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Too Much, Too Little Sleep Linked With Alzheimer's Risk

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Getting too little -- or too much -- sleep could be bad for the aging brain, according to new studies presented at the Alzheimer's Association International Conference.

One of the studies in elderly women, conducted by researchers at Brigham and Women's Hospital, showed that those who slept fewer than five hours per day or more than nine hours per day had worse brain functioning than those who slept seven hours per day.

That study included 15,000 women ages 70 and older, whose brain functioning was first analyzed sometime between 1995 and 2000. The researchers continued to analyze their brain functioning every two years for a total of six years, and found that women who slept too much or too little had changes in brain functioning that were similar to aging two years.

The researchers found that when women slept for more or fewer than seven hours per day, it had an effect on an early sign of Alzheimer's disease, called the beta amyloid 42/40 ratio, compared with women who slept for seven hours a night.

They also found that if the amount of time a woman slept changed by two or more hours per day as she progressed from mid-life to later on in life, her brain functioning was worse, HealthDay reported.

"Our findings support the notion that extreme sleep durations and changes in sleep duration over time may contribute to cognitive decline and early Alzheimer's changes in older adults," study researcher Elizabeth Devore, Sc.D., said in a statement. "The public health implications of these findings could be substantial, as they might lead to the eventual identification of sleep- and circadian- based strategies for reducing risk of cognitive impairment and Alzheimer's."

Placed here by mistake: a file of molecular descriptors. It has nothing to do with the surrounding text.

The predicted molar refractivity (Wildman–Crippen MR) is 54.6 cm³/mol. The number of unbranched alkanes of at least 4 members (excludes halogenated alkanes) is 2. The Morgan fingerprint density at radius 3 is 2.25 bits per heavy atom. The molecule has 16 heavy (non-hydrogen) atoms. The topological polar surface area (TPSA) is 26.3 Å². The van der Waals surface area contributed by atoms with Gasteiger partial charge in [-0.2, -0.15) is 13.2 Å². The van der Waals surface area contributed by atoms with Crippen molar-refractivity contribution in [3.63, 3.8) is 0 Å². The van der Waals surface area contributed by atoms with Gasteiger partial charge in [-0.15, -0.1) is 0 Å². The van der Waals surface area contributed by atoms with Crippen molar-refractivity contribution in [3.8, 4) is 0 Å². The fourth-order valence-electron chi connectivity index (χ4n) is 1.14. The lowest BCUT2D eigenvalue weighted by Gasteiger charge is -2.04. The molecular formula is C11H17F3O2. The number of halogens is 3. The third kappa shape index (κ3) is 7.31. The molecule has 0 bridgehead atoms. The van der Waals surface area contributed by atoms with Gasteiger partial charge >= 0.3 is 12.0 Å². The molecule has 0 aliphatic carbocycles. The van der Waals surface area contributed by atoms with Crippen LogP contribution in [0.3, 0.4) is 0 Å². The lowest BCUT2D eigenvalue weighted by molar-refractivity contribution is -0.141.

Other research presented at the conference analyzed the risk of dementia based on sleep disorders. In that study, conducted by University of California, San Francisco researchers, people with sleep disorders like sleep apnea had a doubled risk -- if not more -- of dementia or mild cognitive impairment over a five-year period.

In another study, conducted by French researchers at INSERM, of 4,894 people, people who experienced excessive daytime sleepiness had a higher risk of declining brain functioning.

And in yet another study, researchers from the Washington University School of Medicine in St. Louis found a link between circadian rhythms and amyloid protein levels, HealthDay reported.

This is certainly not the first time disturbed sleep or sleep deprivation has been linked with brain and memory problems. Just last year, researchers from Stanford University published a study in the journal Proceedings of the National Academy of Sciences that showed that having constantly interrupted sleep is linked with an impaired ability to learn new things, the Los Angeles Times reported. That study was conducted in mice.

And earlier this year, a small study presented at the American Academy of Neurology showed that being woken up frequently at night and lying awake at night are linked with amyloid plaques, a sign of Alzheimer's disease, MedPage Today reported.

However, it's important to note that all of this research only notes a link, not a cause.

"Studies finding correlation are inadequate to confirm causality," Dr. Judy Willis, M.D., a neurologist, told MedPage Today, since it's not clear whether disturbed sleep brings on, or is the result of, disease.

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